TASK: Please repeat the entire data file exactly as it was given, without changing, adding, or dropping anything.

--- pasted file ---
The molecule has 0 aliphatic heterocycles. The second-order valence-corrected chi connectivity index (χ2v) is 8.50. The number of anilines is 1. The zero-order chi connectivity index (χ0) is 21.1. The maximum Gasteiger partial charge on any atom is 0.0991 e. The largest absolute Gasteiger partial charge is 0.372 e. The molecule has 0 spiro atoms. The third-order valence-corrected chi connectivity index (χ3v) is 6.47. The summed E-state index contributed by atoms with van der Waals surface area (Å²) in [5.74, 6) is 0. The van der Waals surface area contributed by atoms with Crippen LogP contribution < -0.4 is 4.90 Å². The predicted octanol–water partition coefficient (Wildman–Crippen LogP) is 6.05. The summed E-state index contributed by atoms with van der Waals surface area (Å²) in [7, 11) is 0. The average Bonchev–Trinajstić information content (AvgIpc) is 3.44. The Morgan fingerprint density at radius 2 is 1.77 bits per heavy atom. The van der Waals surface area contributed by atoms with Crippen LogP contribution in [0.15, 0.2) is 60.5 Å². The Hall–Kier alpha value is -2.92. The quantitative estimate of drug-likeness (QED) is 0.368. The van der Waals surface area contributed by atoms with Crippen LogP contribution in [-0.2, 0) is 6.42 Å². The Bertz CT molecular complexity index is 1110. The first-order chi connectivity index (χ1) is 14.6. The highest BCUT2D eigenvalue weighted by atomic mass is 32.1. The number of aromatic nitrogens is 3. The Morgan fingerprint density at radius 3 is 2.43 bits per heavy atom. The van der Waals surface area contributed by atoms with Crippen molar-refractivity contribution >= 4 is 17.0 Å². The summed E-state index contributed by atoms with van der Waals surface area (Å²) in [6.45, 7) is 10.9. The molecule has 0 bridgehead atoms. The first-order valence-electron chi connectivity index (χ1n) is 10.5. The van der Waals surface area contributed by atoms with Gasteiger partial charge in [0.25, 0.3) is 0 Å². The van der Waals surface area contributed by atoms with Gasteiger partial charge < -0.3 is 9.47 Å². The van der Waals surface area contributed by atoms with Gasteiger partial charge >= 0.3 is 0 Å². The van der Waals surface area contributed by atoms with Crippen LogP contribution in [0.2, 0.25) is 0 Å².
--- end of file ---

The molecule has 0 aliphatic heterocycles. The second-order valence-corrected chi connectivity index (χ2v) is 8.50. The number of anilines is 1. The zero-order chi connectivity index (χ0) is 21.1. The maximum Gasteiger partial charge on any atom is 0.0991 e. The largest absolute Gasteiger partial charge is 0.372 e. The molecule has 0 spiro atoms. The third-order valence-corrected chi connectivity index (χ3v) is 6.47. The summed E-state index contributed by atoms with van der Waals surface area (Å²) in [5.74, 6) is 0. The van der Waals surface area contributed by atoms with Crippen LogP contribution < -0.4 is 4.90 Å². The predicted octanol–water partition coefficient (Wildman–Crippen LogP) is 6.05. The summed E-state index contributed by atoms with van der Waals surface area (Å²) in [7, 11) is 0. The average Bonchev–Trinajstić information content (AvgIpc) is 3.44. The Morgan fingerprint density at radius 2 is 1.77 bits per heavy atom. The van der Waals surface area contributed by atoms with Crippen LogP contribution in [0.15, 0.2) is 60.5 Å². The Hall–Kier alpha value is -2.92. The quantitative estimate of drug-likeness (QED) is 0.368. The van der Waals surface area contributed by atoms with Crippen LogP contribution in [-0.2, 0) is 6.42 Å². The Bertz CT molecular complexity index is 1110. The first-order chi connectivity index (χ1) is 14.6. The highest BCUT2D eigenvalue weighted by atomic mass is 32.1. The number of aromatic nitrogens is 3. The Morgan fingerprint density at radius 3 is 2.43 bits per heavy atom. The van der Waals surface area contributed by atoms with Crippen molar-refractivity contribution >= 4 is 17.0 Å². The summed E-state index contributed by atoms with van der Waals surface area (Å²) in [6.45, 7) is 10.9. The molecule has 0 bridgehead atoms. The first-order valence-electron chi connectivity index (χ1n) is 10.5. The van der Waals surface area contributed by atoms with Gasteiger partial charge in [0.25, 0.3) is 0 Å². The van der Waals surface area contributed by atoms with Gasteiger partial charge < -0.3 is 9.47 Å². The van der Waals surface area contributed by atoms with Gasteiger partial charge >= 0.3 is 0 Å². The van der Waals surface area contributed by atoms with Crippen LogP contribution in [0.2, 0.25) is 0 Å².